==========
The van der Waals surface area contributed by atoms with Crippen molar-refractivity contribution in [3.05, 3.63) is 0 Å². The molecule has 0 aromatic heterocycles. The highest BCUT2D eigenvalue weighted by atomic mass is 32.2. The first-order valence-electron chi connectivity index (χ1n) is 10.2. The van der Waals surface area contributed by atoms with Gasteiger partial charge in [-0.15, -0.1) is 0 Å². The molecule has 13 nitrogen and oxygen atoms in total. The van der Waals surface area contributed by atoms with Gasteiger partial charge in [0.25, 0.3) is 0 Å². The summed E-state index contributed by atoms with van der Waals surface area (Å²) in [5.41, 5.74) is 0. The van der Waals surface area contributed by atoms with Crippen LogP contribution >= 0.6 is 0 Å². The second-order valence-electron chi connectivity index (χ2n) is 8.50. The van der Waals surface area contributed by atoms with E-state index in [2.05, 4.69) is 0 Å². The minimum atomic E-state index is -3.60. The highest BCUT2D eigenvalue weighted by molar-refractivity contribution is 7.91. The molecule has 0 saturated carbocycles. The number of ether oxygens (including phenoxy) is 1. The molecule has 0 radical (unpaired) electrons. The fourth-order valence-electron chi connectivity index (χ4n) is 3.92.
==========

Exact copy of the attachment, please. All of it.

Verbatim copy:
The van der Waals surface area contributed by atoms with Crippen molar-refractivity contribution in [3.05, 3.63) is 0 Å². The molecule has 0 aromatic heterocycles. The highest BCUT2D eigenvalue weighted by atomic mass is 32.2. The first-order valence-electron chi connectivity index (χ1n) is 10.2. The van der Waals surface area contributed by atoms with Gasteiger partial charge in [-0.15, -0.1) is 0 Å². The molecule has 13 nitrogen and oxygen atoms in total. The van der Waals surface area contributed by atoms with Gasteiger partial charge in [0.25, 0.3) is 0 Å². The summed E-state index contributed by atoms with van der Waals surface area (Å²) in [5.41, 5.74) is 0. The van der Waals surface area contributed by atoms with Crippen LogP contribution >= 0.6 is 0 Å². The second-order valence-electron chi connectivity index (χ2n) is 8.50. The van der Waals surface area contributed by atoms with E-state index in [2.05, 4.69) is 0 Å². The minimum atomic E-state index is -3.60. The highest BCUT2D eigenvalue weighted by molar-refractivity contribution is 7.91. The molecule has 0 saturated carbocycles. The number of ether oxygens (including phenoxy) is 1. The molecule has 0 radical (unpaired) electrons. The fourth-order valence-electron chi connectivity index (χ4n) is 3.92.